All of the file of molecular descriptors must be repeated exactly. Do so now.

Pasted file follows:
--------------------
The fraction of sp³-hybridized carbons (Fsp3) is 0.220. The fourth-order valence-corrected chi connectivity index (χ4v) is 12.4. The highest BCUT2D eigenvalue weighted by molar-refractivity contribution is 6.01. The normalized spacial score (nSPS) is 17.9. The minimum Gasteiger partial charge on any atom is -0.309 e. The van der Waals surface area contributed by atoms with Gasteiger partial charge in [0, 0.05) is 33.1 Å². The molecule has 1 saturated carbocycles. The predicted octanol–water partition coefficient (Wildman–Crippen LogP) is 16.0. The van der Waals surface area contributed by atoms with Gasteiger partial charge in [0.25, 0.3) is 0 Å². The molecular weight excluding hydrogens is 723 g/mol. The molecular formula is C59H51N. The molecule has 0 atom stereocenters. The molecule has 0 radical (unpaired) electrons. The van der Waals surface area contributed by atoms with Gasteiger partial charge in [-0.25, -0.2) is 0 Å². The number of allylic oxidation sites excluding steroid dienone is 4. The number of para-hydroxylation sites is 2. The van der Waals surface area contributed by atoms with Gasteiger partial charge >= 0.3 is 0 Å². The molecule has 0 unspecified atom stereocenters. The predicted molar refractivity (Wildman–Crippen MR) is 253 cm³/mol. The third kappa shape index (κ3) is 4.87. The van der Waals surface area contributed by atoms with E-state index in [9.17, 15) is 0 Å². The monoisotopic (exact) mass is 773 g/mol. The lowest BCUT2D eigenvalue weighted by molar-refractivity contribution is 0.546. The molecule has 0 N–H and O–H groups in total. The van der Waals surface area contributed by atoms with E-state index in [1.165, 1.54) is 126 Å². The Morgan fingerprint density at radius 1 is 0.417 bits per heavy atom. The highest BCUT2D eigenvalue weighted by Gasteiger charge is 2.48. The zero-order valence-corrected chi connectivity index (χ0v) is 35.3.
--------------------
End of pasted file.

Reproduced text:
The fraction of sp³-hybridized carbons (Fsp3) is 0.220. The fourth-order valence-corrected chi connectivity index (χ4v) is 12.4. The highest BCUT2D eigenvalue weighted by molar-refractivity contribution is 6.01. The normalized spacial score (nSPS) is 17.9. The minimum Gasteiger partial charge on any atom is -0.309 e. The van der Waals surface area contributed by atoms with Gasteiger partial charge in [0, 0.05) is 33.1 Å². The molecule has 1 saturated carbocycles. The predicted octanol–water partition coefficient (Wildman–Crippen LogP) is 16.0. The van der Waals surface area contributed by atoms with Gasteiger partial charge in [0.25, 0.3) is 0 Å². The molecular weight excluding hydrogens is 723 g/mol. The molecular formula is C59H51N. The molecule has 0 atom stereocenters. The molecule has 0 radical (unpaired) electrons. The van der Waals surface area contributed by atoms with Gasteiger partial charge in [-0.25, -0.2) is 0 Å². The number of allylic oxidation sites excluding steroid dienone is 4. The number of para-hydroxylation sites is 2. The van der Waals surface area contributed by atoms with Gasteiger partial charge >= 0.3 is 0 Å². The molecule has 0 unspecified atom stereocenters. The predicted molar refractivity (Wildman–Crippen MR) is 253 cm³/mol. The third kappa shape index (κ3) is 4.87. The van der Waals surface area contributed by atoms with E-state index in [9.17, 15) is 0 Å². The monoisotopic (exact) mass is 773 g/mol. The lowest BCUT2D eigenvalue weighted by molar-refractivity contribution is 0.546. The molecule has 0 N–H and O–H groups in total. The van der Waals surface area contributed by atoms with E-state index in [1.165, 1.54) is 126 Å². The Morgan fingerprint density at radius 1 is 0.417 bits per heavy atom. The highest BCUT2D eigenvalue weighted by Gasteiger charge is 2.48. The zero-order valence-corrected chi connectivity index (χ0v) is 35.3.